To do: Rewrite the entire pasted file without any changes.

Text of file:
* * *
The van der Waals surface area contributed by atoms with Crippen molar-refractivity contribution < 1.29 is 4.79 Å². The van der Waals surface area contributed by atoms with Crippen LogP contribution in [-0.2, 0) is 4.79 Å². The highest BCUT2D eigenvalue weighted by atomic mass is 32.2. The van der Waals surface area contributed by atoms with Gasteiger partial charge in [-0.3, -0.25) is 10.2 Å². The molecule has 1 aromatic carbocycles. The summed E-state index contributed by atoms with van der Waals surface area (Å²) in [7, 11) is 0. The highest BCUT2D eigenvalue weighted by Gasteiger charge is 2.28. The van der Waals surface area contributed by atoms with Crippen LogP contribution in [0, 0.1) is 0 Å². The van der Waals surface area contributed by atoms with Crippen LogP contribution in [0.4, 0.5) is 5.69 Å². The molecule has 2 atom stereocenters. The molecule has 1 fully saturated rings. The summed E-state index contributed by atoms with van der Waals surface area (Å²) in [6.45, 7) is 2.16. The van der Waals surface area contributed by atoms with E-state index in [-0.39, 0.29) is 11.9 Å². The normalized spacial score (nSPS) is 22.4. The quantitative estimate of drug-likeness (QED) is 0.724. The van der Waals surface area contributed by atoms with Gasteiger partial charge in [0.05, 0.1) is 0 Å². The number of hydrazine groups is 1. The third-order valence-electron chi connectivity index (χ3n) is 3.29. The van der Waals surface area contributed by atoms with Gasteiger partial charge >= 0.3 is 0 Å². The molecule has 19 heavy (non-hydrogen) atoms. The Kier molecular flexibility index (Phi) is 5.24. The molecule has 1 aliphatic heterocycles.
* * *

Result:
The van der Waals surface area contributed by atoms with Crippen molar-refractivity contribution < 1.29 is 4.79 Å². The van der Waals surface area contributed by atoms with Crippen LogP contribution in [-0.2, 0) is 4.79 Å². The highest BCUT2D eigenvalue weighted by atomic mass is 32.2. The van der Waals surface area contributed by atoms with Gasteiger partial charge in [-0.3, -0.25) is 10.2 Å². The molecule has 1 aromatic carbocycles. The summed E-state index contributed by atoms with van der Waals surface area (Å²) in [7, 11) is 0. The highest BCUT2D eigenvalue weighted by Gasteiger charge is 2.28. The van der Waals surface area contributed by atoms with Crippen LogP contribution in [0, 0.1) is 0 Å². The van der Waals surface area contributed by atoms with Crippen LogP contribution in [0.4, 0.5) is 5.69 Å². The molecule has 2 atom stereocenters. The molecule has 1 fully saturated rings. The summed E-state index contributed by atoms with van der Waals surface area (Å²) in [6.45, 7) is 2.16. The van der Waals surface area contributed by atoms with E-state index in [-0.39, 0.29) is 11.9 Å². The normalized spacial score (nSPS) is 22.4. The quantitative estimate of drug-likeness (QED) is 0.724. The van der Waals surface area contributed by atoms with Gasteiger partial charge in [0.05, 0.1) is 0 Å². The number of hydrazine groups is 1. The third-order valence-electron chi connectivity index (χ3n) is 3.29. The van der Waals surface area contributed by atoms with Gasteiger partial charge >= 0.3 is 0 Å². The molecule has 19 heavy (non-hydrogen) atoms. The Kier molecular flexibility index (Phi) is 5.24. The molecule has 1 aliphatic heterocycles.